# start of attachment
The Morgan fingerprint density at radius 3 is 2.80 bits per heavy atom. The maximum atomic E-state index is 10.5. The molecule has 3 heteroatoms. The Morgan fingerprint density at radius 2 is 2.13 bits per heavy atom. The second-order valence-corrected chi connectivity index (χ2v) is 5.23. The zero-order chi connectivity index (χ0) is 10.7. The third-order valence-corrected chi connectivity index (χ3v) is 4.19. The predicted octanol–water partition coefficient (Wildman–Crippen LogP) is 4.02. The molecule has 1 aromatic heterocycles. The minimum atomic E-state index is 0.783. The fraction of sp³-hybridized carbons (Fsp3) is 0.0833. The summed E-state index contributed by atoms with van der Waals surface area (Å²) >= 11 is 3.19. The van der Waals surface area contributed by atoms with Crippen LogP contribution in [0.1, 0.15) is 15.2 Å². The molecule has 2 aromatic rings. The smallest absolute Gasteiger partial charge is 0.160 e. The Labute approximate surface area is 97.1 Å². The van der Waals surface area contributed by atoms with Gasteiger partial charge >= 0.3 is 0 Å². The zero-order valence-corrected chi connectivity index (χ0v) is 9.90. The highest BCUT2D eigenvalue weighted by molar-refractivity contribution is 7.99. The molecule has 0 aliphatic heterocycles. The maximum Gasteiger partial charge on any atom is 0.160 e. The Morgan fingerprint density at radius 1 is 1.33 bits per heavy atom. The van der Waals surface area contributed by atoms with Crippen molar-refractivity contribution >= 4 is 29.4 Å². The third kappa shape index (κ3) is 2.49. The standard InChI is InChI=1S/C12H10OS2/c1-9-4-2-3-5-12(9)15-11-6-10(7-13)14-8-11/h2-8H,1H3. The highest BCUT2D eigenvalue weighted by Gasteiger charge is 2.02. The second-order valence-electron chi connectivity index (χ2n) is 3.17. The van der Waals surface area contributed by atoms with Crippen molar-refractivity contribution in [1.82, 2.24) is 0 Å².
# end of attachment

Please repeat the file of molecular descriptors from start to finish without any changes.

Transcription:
The Morgan fingerprint density at radius 3 is 2.80 bits per heavy atom. The maximum atomic E-state index is 10.5. The molecule has 3 heteroatoms. The Morgan fingerprint density at radius 2 is 2.13 bits per heavy atom. The second-order valence-corrected chi connectivity index (χ2v) is 5.23. The zero-order chi connectivity index (χ0) is 10.7. The third-order valence-corrected chi connectivity index (χ3v) is 4.19. The predicted octanol–water partition coefficient (Wildman–Crippen LogP) is 4.02. The molecule has 1 aromatic heterocycles. The minimum atomic E-state index is 0.783. The fraction of sp³-hybridized carbons (Fsp3) is 0.0833. The summed E-state index contributed by atoms with van der Waals surface area (Å²) >= 11 is 3.19. The van der Waals surface area contributed by atoms with Crippen LogP contribution in [0.1, 0.15) is 15.2 Å². The molecule has 2 aromatic rings. The smallest absolute Gasteiger partial charge is 0.160 e. The Labute approximate surface area is 97.1 Å². The van der Waals surface area contributed by atoms with Gasteiger partial charge >= 0.3 is 0 Å². The zero-order valence-corrected chi connectivity index (χ0v) is 9.90. The highest BCUT2D eigenvalue weighted by molar-refractivity contribution is 7.99. The molecule has 0 aliphatic heterocycles. The maximum Gasteiger partial charge on any atom is 0.160 e. The Morgan fingerprint density at radius 1 is 1.33 bits per heavy atom. The van der Waals surface area contributed by atoms with Crippen molar-refractivity contribution >= 4 is 29.4 Å². The third kappa shape index (κ3) is 2.49. The standard InChI is InChI=1S/C12H10OS2/c1-9-4-2-3-5-12(9)15-11-6-10(7-13)14-8-11/h2-8H,1H3. The highest BCUT2D eigenvalue weighted by Gasteiger charge is 2.02. The second-order valence-electron chi connectivity index (χ2n) is 3.17. The van der Waals surface area contributed by atoms with Crippen molar-refractivity contribution in [1.82, 2.24) is 0 Å².